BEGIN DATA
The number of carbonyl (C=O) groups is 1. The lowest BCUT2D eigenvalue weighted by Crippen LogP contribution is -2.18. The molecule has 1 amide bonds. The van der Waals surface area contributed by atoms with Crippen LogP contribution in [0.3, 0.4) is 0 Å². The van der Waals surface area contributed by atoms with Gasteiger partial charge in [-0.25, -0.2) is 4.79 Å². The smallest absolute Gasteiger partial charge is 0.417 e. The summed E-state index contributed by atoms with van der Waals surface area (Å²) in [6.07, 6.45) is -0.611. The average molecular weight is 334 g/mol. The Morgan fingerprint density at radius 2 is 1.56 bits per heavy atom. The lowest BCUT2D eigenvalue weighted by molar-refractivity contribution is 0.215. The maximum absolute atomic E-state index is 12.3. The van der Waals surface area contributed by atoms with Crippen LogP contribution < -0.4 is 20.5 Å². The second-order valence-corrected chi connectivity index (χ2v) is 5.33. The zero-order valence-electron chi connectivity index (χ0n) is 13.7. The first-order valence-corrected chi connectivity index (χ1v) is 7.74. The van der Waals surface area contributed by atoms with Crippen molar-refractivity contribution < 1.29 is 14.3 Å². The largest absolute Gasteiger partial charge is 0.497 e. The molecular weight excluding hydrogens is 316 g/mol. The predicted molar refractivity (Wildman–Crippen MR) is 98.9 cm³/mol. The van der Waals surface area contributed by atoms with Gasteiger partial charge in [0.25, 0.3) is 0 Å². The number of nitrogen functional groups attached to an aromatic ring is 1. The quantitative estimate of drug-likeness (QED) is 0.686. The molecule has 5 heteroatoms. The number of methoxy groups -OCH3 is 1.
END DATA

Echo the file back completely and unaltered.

The number of carbonyl (C=O) groups is 1. The lowest BCUT2D eigenvalue weighted by Crippen LogP contribution is -2.18. The molecule has 1 amide bonds. The van der Waals surface area contributed by atoms with Crippen LogP contribution in [0.3, 0.4) is 0 Å². The van der Waals surface area contributed by atoms with Gasteiger partial charge in [-0.25, -0.2) is 4.79 Å². The smallest absolute Gasteiger partial charge is 0.417 e. The summed E-state index contributed by atoms with van der Waals surface area (Å²) in [6.07, 6.45) is -0.611. The average molecular weight is 334 g/mol. The Morgan fingerprint density at radius 2 is 1.56 bits per heavy atom. The lowest BCUT2D eigenvalue weighted by molar-refractivity contribution is 0.215. The maximum absolute atomic E-state index is 12.3. The van der Waals surface area contributed by atoms with Crippen LogP contribution < -0.4 is 20.5 Å². The second-order valence-corrected chi connectivity index (χ2v) is 5.33. The zero-order valence-electron chi connectivity index (χ0n) is 13.7. The first-order valence-corrected chi connectivity index (χ1v) is 7.74. The van der Waals surface area contributed by atoms with Crippen molar-refractivity contribution < 1.29 is 14.3 Å². The largest absolute Gasteiger partial charge is 0.497 e. The molecular weight excluding hydrogens is 316 g/mol. The predicted molar refractivity (Wildman–Crippen MR) is 98.9 cm³/mol. The van der Waals surface area contributed by atoms with Gasteiger partial charge in [0.25, 0.3) is 0 Å². The number of nitrogen functional groups attached to an aromatic ring is 1. The quantitative estimate of drug-likeness (QED) is 0.686. The molecule has 5 heteroatoms. The number of methoxy groups -OCH3 is 1.